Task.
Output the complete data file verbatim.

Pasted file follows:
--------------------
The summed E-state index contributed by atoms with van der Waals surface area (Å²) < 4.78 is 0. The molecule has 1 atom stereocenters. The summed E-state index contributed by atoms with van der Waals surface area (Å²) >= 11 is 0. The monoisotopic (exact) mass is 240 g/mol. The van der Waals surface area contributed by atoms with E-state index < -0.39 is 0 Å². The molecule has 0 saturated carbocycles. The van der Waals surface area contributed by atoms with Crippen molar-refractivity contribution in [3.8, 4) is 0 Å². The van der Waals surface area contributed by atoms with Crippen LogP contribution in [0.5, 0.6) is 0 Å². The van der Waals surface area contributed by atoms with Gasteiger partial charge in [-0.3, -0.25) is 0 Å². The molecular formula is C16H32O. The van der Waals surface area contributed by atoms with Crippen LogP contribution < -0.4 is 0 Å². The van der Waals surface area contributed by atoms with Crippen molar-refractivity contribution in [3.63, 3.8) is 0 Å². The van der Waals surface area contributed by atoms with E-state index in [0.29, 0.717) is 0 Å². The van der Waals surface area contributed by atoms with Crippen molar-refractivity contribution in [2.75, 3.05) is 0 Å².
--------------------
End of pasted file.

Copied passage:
The summed E-state index contributed by atoms with van der Waals surface area (Å²) < 4.78 is 0. The molecule has 1 atom stereocenters. The summed E-state index contributed by atoms with van der Waals surface area (Å²) >= 11 is 0. The monoisotopic (exact) mass is 240 g/mol. The van der Waals surface area contributed by atoms with E-state index < -0.39 is 0 Å². The molecule has 0 saturated carbocycles. The van der Waals surface area contributed by atoms with Crippen molar-refractivity contribution in [3.8, 4) is 0 Å². The van der Waals surface area contributed by atoms with Crippen LogP contribution in [0.5, 0.6) is 0 Å². The van der Waals surface area contributed by atoms with Gasteiger partial charge in [-0.3, -0.25) is 0 Å². The molecular formula is C16H32O. The van der Waals surface area contributed by atoms with Crippen LogP contribution < -0.4 is 0 Å². The van der Waals surface area contributed by atoms with Crippen molar-refractivity contribution in [3.63, 3.8) is 0 Å². The van der Waals surface area contributed by atoms with E-state index in [0.29, 0.717) is 0 Å². The van der Waals surface area contributed by atoms with Crippen molar-refractivity contribution in [2.75, 3.05) is 0 Å².